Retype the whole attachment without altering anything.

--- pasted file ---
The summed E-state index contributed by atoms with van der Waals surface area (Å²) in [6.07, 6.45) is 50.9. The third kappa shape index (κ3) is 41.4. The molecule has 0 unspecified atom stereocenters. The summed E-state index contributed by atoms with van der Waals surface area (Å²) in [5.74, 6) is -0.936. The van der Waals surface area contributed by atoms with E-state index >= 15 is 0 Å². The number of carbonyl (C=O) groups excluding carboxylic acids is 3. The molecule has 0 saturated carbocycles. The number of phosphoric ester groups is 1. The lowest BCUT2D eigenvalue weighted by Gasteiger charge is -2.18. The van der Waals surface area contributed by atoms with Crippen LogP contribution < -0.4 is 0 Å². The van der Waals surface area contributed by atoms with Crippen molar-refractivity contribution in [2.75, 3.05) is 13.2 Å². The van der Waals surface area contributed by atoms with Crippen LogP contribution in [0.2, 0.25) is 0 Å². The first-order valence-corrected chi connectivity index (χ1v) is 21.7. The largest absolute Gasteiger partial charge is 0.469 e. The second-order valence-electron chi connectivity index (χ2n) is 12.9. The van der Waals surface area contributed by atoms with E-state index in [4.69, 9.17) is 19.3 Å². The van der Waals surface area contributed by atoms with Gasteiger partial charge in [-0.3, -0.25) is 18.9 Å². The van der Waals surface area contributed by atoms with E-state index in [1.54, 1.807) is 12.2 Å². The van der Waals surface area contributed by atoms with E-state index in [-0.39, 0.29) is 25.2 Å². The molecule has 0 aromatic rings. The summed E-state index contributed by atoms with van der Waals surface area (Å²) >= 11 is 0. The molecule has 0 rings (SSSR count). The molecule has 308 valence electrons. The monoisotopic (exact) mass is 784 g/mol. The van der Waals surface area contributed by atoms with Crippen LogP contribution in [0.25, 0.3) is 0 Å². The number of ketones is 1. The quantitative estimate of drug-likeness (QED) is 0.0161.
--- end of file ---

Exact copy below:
The summed E-state index contributed by atoms with van der Waals surface area (Å²) in [6.07, 6.45) is 50.9. The third kappa shape index (κ3) is 41.4. The molecule has 0 unspecified atom stereocenters. The summed E-state index contributed by atoms with van der Waals surface area (Å²) in [5.74, 6) is -0.936. The van der Waals surface area contributed by atoms with E-state index >= 15 is 0 Å². The number of carbonyl (C=O) groups excluding carboxylic acids is 3. The molecule has 0 saturated carbocycles. The number of phosphoric ester groups is 1. The lowest BCUT2D eigenvalue weighted by Gasteiger charge is -2.18. The van der Waals surface area contributed by atoms with Crippen LogP contribution < -0.4 is 0 Å². The van der Waals surface area contributed by atoms with Crippen molar-refractivity contribution in [2.75, 3.05) is 13.2 Å². The van der Waals surface area contributed by atoms with Crippen LogP contribution in [0.2, 0.25) is 0 Å². The first-order valence-corrected chi connectivity index (χ1v) is 21.7. The largest absolute Gasteiger partial charge is 0.469 e. The second-order valence-electron chi connectivity index (χ2n) is 12.9. The van der Waals surface area contributed by atoms with E-state index in [4.69, 9.17) is 19.3 Å². The van der Waals surface area contributed by atoms with Gasteiger partial charge in [-0.3, -0.25) is 18.9 Å². The van der Waals surface area contributed by atoms with E-state index in [1.54, 1.807) is 12.2 Å². The van der Waals surface area contributed by atoms with E-state index in [-0.39, 0.29) is 25.2 Å². The molecule has 0 aromatic rings. The summed E-state index contributed by atoms with van der Waals surface area (Å²) >= 11 is 0. The molecule has 0 rings (SSSR count). The molecule has 308 valence electrons. The monoisotopic (exact) mass is 784 g/mol. The van der Waals surface area contributed by atoms with Crippen LogP contribution in [0.25, 0.3) is 0 Å². The number of ketones is 1. The quantitative estimate of drug-likeness (QED) is 0.0161.